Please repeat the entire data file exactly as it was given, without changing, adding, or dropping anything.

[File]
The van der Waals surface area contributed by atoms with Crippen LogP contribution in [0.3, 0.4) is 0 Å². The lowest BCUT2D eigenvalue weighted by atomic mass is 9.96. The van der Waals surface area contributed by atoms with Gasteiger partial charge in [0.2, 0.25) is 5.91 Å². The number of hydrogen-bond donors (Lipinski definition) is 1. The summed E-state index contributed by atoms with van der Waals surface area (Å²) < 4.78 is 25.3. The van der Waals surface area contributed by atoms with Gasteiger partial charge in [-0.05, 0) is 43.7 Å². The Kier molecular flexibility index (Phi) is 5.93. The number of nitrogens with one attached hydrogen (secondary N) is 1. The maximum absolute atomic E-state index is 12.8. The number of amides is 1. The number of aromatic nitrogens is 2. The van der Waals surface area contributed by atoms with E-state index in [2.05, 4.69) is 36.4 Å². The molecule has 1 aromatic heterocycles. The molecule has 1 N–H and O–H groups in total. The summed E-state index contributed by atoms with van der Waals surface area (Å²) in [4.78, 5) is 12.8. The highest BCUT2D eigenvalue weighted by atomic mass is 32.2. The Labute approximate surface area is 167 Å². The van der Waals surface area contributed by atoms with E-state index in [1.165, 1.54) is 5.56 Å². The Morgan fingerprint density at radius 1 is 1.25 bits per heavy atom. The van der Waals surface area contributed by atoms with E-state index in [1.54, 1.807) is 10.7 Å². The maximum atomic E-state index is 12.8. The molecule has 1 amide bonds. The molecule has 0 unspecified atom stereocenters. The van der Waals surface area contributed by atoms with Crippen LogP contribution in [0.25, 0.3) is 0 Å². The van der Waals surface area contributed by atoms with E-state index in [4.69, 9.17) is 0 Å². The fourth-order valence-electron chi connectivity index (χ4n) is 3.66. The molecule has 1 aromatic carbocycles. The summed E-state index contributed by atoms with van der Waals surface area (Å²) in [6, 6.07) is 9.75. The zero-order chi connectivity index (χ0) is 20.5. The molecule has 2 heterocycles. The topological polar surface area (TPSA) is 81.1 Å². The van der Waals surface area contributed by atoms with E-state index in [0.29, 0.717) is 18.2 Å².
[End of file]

The van der Waals surface area contributed by atoms with Crippen LogP contribution in [0.3, 0.4) is 0 Å². The lowest BCUT2D eigenvalue weighted by atomic mass is 9.96. The van der Waals surface area contributed by atoms with Gasteiger partial charge in [0.2, 0.25) is 5.91 Å². The number of hydrogen-bond donors (Lipinski definition) is 1. The summed E-state index contributed by atoms with van der Waals surface area (Å²) < 4.78 is 25.3. The van der Waals surface area contributed by atoms with Gasteiger partial charge in [-0.05, 0) is 43.7 Å². The Kier molecular flexibility index (Phi) is 5.93. The number of nitrogens with one attached hydrogen (secondary N) is 1. The maximum absolute atomic E-state index is 12.8. The number of amides is 1. The number of aromatic nitrogens is 2. The van der Waals surface area contributed by atoms with E-state index in [2.05, 4.69) is 36.4 Å². The molecule has 1 aromatic heterocycles. The molecule has 1 N–H and O–H groups in total. The summed E-state index contributed by atoms with van der Waals surface area (Å²) in [4.78, 5) is 12.8. The highest BCUT2D eigenvalue weighted by atomic mass is 32.2. The Labute approximate surface area is 167 Å². The van der Waals surface area contributed by atoms with E-state index in [1.165, 1.54) is 5.56 Å². The Morgan fingerprint density at radius 1 is 1.25 bits per heavy atom. The van der Waals surface area contributed by atoms with E-state index in [1.54, 1.807) is 10.7 Å². The maximum atomic E-state index is 12.8. The molecule has 1 amide bonds. The molecule has 0 unspecified atom stereocenters. The van der Waals surface area contributed by atoms with Crippen LogP contribution in [0.25, 0.3) is 0 Å². The van der Waals surface area contributed by atoms with E-state index in [4.69, 9.17) is 0 Å². The fourth-order valence-electron chi connectivity index (χ4n) is 3.66. The molecule has 1 aromatic carbocycles. The summed E-state index contributed by atoms with van der Waals surface area (Å²) in [6, 6.07) is 9.75. The zero-order chi connectivity index (χ0) is 20.5. The molecule has 2 heterocycles. The topological polar surface area (TPSA) is 81.1 Å². The van der Waals surface area contributed by atoms with E-state index in [0.29, 0.717) is 18.2 Å².